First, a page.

Human beings get sick and we die. It is in our nature. Science has proven that we may have a little bit of sway over when and how this happens. Science has also proven that societal factors of health — and random chance — holds a much bigger sway. This means that despite our best efforts, we will still eventually, at some point, and maybe sooner than anyone expects… get sick and die. It also means that, despite our best efforts, we may actually live healthier and longer than anyone expected.
And yet… diet culture has us so brainwashed that our health and longevity is 100% within our control that… when someone gets sick and/or dies, we immediately blame them. We blame their “lifestyle.” We blame the size of their body. If they live/d a “healthy” life and lived in a thin body, we come up with other reasons… maybe they ate too much fish out of polluted lakes and rivers; maybe they ate too much soy; maybe they sat too much at work; maybe they didn’t take their multi-vitamin consistently enough. I’ve even heard others say that people’s families are “cursed” when folks die.
It is so seductive. We eagerly consume the message that we can do something… anything… to protect ourselves from ending up like that sick person we know and maybe even love. We want so badly to not die “before our time” when really, only the most incredibly lucky people get to live long and healthy enough to be “ready” to die peacefully. I hope to be one of those people. Chances are, so do you. Most of us want that. And because we (alone) can’t control the entire history of human existence and evolution that has culminated to create our current societal health factors, what feels safest is to believe — deeply, with an almost religious fervor — that we can CONTROL our health and longevity. And that deeply personal belief turns into our offensive, societal practice of blaming the sick and the dead for what is or has happened to them.
When we focus on blaming the sick and the dead, we miss out on the chance to practice empathy, grace, connectedness, and compassion for those who are sick and those left behind by the dead as well as for ourselves. Additionally, we create more stress and more fear within ourselves and our communities that leads to worse health. We also further disconnect from our own bodies, creating an atmosphere of fear and desperation around food and movement. This fear and desperation greatly benefits the $70,000,000,000+ diet culture industry and keeps the machine churning.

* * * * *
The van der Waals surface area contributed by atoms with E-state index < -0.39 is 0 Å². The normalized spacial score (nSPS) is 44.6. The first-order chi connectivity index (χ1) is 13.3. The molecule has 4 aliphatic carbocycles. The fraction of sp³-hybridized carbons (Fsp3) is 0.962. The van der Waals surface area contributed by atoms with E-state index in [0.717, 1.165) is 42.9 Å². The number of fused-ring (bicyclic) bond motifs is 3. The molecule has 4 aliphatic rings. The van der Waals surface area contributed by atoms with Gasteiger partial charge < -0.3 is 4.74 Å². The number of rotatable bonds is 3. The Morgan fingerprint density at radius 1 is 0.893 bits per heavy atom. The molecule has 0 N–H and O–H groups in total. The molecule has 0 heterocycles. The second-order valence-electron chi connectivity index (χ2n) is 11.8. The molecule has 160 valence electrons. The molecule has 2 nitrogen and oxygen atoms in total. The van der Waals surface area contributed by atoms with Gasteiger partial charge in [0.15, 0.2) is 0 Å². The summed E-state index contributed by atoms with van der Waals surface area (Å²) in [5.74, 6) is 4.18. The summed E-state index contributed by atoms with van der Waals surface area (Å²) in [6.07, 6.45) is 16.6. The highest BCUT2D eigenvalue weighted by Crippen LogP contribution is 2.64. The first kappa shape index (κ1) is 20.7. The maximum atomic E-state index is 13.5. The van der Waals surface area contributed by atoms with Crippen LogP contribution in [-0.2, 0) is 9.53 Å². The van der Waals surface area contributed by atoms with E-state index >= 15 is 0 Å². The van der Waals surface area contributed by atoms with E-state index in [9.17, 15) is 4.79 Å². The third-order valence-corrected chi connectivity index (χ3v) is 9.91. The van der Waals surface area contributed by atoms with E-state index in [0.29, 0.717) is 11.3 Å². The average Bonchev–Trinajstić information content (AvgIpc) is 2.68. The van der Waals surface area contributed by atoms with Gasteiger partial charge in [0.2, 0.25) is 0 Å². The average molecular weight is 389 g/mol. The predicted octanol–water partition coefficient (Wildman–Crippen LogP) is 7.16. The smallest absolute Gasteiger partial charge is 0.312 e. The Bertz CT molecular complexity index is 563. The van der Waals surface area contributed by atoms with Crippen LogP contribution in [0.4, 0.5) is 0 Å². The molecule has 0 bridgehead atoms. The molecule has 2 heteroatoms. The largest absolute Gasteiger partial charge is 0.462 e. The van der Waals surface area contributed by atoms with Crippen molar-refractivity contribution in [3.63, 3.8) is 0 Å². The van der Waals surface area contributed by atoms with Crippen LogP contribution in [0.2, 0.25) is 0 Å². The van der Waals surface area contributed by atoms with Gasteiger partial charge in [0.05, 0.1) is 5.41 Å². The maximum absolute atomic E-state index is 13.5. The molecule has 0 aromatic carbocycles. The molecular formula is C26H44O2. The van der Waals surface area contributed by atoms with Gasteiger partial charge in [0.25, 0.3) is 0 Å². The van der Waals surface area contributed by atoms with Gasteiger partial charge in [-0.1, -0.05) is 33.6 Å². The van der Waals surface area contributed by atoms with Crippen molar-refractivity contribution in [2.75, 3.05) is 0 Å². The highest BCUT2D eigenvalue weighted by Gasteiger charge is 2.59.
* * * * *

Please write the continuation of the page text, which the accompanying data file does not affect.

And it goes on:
Seeking “health” out of fear and desperation: 1) won’t lead to lasting behavioral change; 2) will lead to further stress and anxiety and; 3) won’t lead to everlasting wellness or life. Practicing the health behaviors that feel good to you in this moment so you can live your life as fully as you’d like right now is a much more practical and sustainable option. Refusing to blame the sick and the dead is one piece of this positive paradigm shift.
JodiAnn Stevenson lives in the U.S., in the Northwest Corner of Michigan’s Lower Peninsula, on The Big Lake. Her writing has appeared in numerous venues since 1996. She is the author of three published chapbooks of poetry: The Procedure (March Street Press, 2006); Houses Don’t Float (Habernicht Press, 2010); and Diving Headlong Into A Cliff of Our Own Delusion (Saucebox, 2011). Her mixed-genre work Marina Abramovic Is My Mother is available in the form of a short-run podcast. She has also produced eight chapbooks of poetry for The Broken Nose Collective which she co-founded in 2013. JodiAnn was founder and co-managing editor of the feminist micro-press, Binge Press and its sister journal, 27 rue de fleures, from 2004 until 2017.
A (more or less) complete list of publications and appearances: